Once upon a time there was a man who died. The Prince and the Raven from the man’s story escaped from its pages and did battle…tutu-14-1

“The Raven” acts as a sort of reprise to “The Duck and the Prince”, repeating certain scenes and images with new themes and ideas woven in.  The opening scene (the dream) is the most striking in that sense:  It begins exactly the same as the first scene in Episode 1, with Duck and Mytho on the pond, then shifts to a pas de deux that looks a lot like Duck’s little imagine spot of such an event (also from episode 1), before taking a grim turn with the “Prince” changing into Fakir miming death.

This is the first episode of the ”Chapter of the Fledgling” (the first season was “Chapter of the Egg”), and since Michiko Yokote was writing this without the aid of Sato’s storyboards, it was a brilliant move to borrow the imagery from Episode 1.  It simultaneously evokes a new beginning of sorts and reminds you of how much has changed.


The first half of the episode is just a glorious “peaceful day”, as Drosselmeyer puts it. Mytho is more princely than ever and Fakir’s roughness is really just for show at this point.

Duck: Rue…She’ll come back, right? Rue is Rue, right? She’s definitely not Princess Kraehe, right?

Duck herself has changed just as much as the others, even if she might not look it.  She has a lot more worries now, concerned about the wellbeing of everyone else in the story.  Fakir goes out of his way to ease one of her worries, at least, staging a conversation with Mytho about Princess Tutu.

Fakir: Don’t you want to know who she is?

Mytho: Sure I do, but maybe right now it’s best for me not to know, because I’m certain there will come a day when she’ll be ready to tell me. Right now, I’m thinking more about how I have to get all of my feelings back as soon as I can, with help from Princess Tutu. […] And when that’s finished, I’ll go back into the story. As the story’s Prince, I belong there.


Mr. Cat plays a significant role in this episode, and I just have to mention the adorably cattish mannerisms he occasionally displays (like the scene where he’s transfixed by Duck’s hair-thingy in Episode 12).  As I’ve mentioned before, his character is never “explained”, but we will get a few hints about his past this season – not enough to piece anything together, but enough to give him some surprising depth.  This episode it’s all just setup to let us know that something’s gone horribly wrong with Mytho.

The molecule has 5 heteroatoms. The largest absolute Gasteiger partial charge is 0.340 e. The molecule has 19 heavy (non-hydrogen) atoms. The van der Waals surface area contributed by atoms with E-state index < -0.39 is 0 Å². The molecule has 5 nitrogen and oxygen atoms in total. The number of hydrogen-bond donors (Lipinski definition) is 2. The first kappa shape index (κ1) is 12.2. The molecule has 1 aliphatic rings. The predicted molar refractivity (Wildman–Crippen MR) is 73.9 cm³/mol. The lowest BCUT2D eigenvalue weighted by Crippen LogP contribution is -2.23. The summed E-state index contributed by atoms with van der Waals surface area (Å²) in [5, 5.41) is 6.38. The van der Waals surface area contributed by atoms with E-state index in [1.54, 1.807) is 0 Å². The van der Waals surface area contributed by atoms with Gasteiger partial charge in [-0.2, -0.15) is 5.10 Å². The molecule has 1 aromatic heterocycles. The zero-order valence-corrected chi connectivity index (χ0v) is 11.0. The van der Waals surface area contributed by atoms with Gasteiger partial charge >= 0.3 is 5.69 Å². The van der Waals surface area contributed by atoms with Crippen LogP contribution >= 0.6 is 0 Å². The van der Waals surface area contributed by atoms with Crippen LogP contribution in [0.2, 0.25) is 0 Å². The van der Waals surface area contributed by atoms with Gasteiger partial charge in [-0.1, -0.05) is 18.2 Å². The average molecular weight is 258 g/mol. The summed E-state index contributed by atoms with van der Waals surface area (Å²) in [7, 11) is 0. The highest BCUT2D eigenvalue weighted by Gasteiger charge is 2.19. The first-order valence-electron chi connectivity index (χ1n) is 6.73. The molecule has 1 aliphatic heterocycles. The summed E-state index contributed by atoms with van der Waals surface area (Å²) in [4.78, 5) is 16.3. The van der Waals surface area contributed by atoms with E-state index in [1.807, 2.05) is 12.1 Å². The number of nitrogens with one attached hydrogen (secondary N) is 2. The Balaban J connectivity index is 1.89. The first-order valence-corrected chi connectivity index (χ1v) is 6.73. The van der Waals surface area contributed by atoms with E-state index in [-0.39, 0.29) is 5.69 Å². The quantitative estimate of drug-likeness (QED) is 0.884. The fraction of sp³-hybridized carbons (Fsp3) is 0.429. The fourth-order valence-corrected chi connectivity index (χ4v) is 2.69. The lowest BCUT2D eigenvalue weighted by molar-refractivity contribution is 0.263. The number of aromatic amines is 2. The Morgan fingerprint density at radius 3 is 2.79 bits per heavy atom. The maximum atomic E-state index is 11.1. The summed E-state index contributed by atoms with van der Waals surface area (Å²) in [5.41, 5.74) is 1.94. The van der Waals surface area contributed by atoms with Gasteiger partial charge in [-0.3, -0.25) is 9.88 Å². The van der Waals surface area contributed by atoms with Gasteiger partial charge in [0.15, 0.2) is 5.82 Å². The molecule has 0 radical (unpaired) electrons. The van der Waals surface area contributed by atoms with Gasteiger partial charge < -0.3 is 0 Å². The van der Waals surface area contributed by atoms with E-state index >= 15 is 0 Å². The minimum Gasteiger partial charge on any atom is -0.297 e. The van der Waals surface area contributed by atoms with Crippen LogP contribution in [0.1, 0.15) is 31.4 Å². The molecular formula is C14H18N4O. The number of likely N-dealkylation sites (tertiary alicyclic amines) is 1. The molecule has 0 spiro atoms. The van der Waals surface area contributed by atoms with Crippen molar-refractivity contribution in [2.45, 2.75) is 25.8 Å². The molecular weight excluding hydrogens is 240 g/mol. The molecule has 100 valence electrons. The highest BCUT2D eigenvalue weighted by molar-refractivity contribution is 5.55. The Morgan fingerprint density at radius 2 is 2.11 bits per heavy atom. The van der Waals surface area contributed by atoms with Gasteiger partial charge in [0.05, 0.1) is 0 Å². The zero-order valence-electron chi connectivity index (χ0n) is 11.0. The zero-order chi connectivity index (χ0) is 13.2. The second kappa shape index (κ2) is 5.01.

Fakir: Hey, Mytho! Look at me. Is there something going on inside you now?

Mytho: What if something is? Will you again seek to pierce my heart? But isn’t that sword gone now? Didn’t you break it?

Then we finally hear from Rue/Kraehe, and find out how exactly she’s related to the Raven: She’s his daughter. There’s some rather clunky exposition about how she soaked the shard of Love in Raven’s blood before Tutu returned it to Mytho, which was all a part of the Raven’s plot to corrupt the Prince so he’ll “love crows”, which Kraehe is totally on board with because the end result is Mytho marrying her.


After Fakir confronts Mytho, Mytho jumps out the window, and Duck saves him by transforming into Princess Tutu (one last echo of Episode 1). The sight of Princess Tutu draws Mytho out of his Raven-induced evilness, but unlike in Episode 1, there were a lot of people around to see Mytho fall out of his window.

Drosselmeyer: Bravo! At last the second act begins. Oh dear! the Knight, the Prince, and the two Princesses – it seems their roles will change just a bit. Now tell me a fantastic story. I’m looking forward to it, Princess Tutu…

Just a little technical note about the format of the episodes in season 2: They were originally aired as two 15-minute halves in Japanese, one half each week. This doesn’t directly affect the story (aside from the two halves being a bit more distinct), and on the upside, the animation is often noticeably better this season, as the animators had twice as long to work on each episode.

Until next time…

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